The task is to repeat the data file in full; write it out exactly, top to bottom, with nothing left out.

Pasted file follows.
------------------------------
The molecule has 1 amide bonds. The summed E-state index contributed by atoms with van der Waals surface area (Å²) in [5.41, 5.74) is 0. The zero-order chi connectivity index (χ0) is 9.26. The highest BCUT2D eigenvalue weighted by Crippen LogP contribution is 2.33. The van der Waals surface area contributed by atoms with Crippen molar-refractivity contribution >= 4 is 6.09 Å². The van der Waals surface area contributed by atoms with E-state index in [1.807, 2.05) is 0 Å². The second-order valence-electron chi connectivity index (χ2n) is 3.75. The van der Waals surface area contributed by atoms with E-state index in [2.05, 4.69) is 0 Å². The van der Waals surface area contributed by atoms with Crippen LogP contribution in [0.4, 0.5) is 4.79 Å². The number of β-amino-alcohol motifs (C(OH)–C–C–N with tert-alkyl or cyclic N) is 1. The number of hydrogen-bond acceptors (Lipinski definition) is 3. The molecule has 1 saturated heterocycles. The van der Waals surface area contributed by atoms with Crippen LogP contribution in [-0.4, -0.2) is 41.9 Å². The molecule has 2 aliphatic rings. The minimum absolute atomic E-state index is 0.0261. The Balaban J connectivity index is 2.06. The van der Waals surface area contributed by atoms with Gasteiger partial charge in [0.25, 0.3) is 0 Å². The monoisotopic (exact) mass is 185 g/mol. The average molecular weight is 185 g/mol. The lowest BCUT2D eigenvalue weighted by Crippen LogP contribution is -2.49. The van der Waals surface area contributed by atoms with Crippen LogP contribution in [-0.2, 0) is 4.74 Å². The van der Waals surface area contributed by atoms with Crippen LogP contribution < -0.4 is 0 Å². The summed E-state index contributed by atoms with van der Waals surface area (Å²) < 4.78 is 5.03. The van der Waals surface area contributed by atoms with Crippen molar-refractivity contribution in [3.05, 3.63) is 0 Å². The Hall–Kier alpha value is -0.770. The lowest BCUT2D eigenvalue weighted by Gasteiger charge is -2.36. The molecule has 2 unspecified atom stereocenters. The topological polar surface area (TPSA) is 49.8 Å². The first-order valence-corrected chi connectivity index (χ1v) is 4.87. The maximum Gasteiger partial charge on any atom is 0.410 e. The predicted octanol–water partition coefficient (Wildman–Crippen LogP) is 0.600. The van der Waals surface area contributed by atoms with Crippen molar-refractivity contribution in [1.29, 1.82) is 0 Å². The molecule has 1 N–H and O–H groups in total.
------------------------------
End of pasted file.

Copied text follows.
The molecule has 1 amide bonds. The summed E-state index contributed by atoms with van der Waals surface area (Å²) in [5.41, 5.74) is 0. The zero-order chi connectivity index (χ0) is 9.26. The highest BCUT2D eigenvalue weighted by Crippen LogP contribution is 2.33. The van der Waals surface area contributed by atoms with Crippen molar-refractivity contribution >= 4 is 6.09 Å². The van der Waals surface area contributed by atoms with E-state index in [1.807, 2.05) is 0 Å². The second-order valence-electron chi connectivity index (χ2n) is 3.75. The van der Waals surface area contributed by atoms with E-state index in [2.05, 4.69) is 0 Å². The van der Waals surface area contributed by atoms with Crippen LogP contribution in [0.4, 0.5) is 4.79 Å². The number of β-amino-alcohol motifs (C(OH)–C–C–N with tert-alkyl or cyclic N) is 1. The number of hydrogen-bond acceptors (Lipinski definition) is 3. The molecule has 1 saturated heterocycles. The van der Waals surface area contributed by atoms with Crippen LogP contribution in [-0.4, -0.2) is 41.9 Å². The molecule has 2 aliphatic rings. The minimum absolute atomic E-state index is 0.0261. The Balaban J connectivity index is 2.06. The van der Waals surface area contributed by atoms with Gasteiger partial charge in [0.25, 0.3) is 0 Å². The monoisotopic (exact) mass is 185 g/mol. The average molecular weight is 185 g/mol. The lowest BCUT2D eigenvalue weighted by Crippen LogP contribution is -2.49. The van der Waals surface area contributed by atoms with Crippen LogP contribution in [-0.2, 0) is 4.74 Å². The van der Waals surface area contributed by atoms with Crippen LogP contribution < -0.4 is 0 Å². The summed E-state index contributed by atoms with van der Waals surface area (Å²) < 4.78 is 5.03. The van der Waals surface area contributed by atoms with Crippen molar-refractivity contribution in [3.05, 3.63) is 0 Å². The Hall–Kier alpha value is -0.770. The lowest BCUT2D eigenvalue weighted by Gasteiger charge is -2.36. The molecule has 2 unspecified atom stereocenters. The topological polar surface area (TPSA) is 49.8 Å². The first-order valence-corrected chi connectivity index (χ1v) is 4.87. The maximum Gasteiger partial charge on any atom is 0.410 e. The predicted octanol–water partition coefficient (Wildman–Crippen LogP) is 0.600. The van der Waals surface area contributed by atoms with Crippen molar-refractivity contribution in [1.29, 1.82) is 0 Å². The molecule has 1 N–H and O–H groups in total.